KU Leuven to show 'caution' and 'restraint' for new collaborations with Israeli universities

While KU Leuven decides not to cut ties with its Israeli partners, it adopts a more cautious approach for future collaborations.


In response to the Gaza war, the KU Leuven ethics committee has reviewed the institution's existing partnerships with Israeli universities. Based on the assessment, the University has decided not to terminate its existing collaborations, as stated by rector Luc Sels in an internal email to the KU Leuven community.

The University will however adopt a more cautious approach when forging future partnerships: 'The committee's review shows strong indications of severe human rights violations by the Israeli military and the current Israeli government', says Sels. 'Most Israeli universities have ties with the army and/or are funded by the Israeli government.' This caution will persist 'as long as the Israeli government holds its hard line'.

At the same time, Sels points out that universities do not necessarily align with the government that funds them. 'They can, more so than anyone else, actively contribute to change in Israel. In that sense, it is important to continue engaging in a dialogue.' Furthermore, he calls for an immediate end to acts of violence in the short term and urges long-term investments in the reconstruction of Gaza, including infrastructure for research and higher education.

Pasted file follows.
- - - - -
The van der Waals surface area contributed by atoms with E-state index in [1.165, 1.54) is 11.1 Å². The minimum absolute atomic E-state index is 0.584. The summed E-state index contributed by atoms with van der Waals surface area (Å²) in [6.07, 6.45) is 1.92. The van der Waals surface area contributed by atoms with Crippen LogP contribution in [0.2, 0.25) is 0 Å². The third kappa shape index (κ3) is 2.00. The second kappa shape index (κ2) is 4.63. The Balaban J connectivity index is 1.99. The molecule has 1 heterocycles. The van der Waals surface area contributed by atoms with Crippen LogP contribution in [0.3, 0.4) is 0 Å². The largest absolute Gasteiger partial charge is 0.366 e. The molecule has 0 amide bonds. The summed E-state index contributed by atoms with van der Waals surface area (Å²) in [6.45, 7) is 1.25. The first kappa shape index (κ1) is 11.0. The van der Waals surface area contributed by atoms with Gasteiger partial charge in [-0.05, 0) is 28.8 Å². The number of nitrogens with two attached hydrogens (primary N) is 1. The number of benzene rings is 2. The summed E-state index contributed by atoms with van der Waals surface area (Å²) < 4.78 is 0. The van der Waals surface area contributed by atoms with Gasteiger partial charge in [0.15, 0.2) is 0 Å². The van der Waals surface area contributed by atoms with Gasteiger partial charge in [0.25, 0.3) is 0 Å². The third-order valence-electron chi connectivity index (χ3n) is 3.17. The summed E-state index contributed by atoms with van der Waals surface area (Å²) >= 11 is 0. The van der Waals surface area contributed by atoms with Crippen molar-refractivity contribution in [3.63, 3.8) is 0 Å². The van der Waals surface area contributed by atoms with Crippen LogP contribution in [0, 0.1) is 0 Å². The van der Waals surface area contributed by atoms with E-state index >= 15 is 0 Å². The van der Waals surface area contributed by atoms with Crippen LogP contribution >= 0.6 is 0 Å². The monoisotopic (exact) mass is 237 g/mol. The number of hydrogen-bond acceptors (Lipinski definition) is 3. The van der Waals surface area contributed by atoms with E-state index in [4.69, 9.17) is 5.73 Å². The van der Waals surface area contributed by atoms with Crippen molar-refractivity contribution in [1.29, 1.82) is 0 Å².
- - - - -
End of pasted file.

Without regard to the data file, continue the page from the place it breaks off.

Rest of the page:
Ongoing protest

Flemish higher education has been preoccupied with the crisis in Gaza for some time now. As of late however, the call for an academic boycott of Israel has been growing louder. Veto previously reported on KU Leuven's ties with Israeli universities as well. 

In February, some two hundred students took to the streets with the message 'Break up with Israel'. Under the same banner, Student Hanna de Boe staged a hunger strike outside the university hall between Monday to Wednesday last. A group of supporters is now carrying on the protest.

Powered by Labrador CMS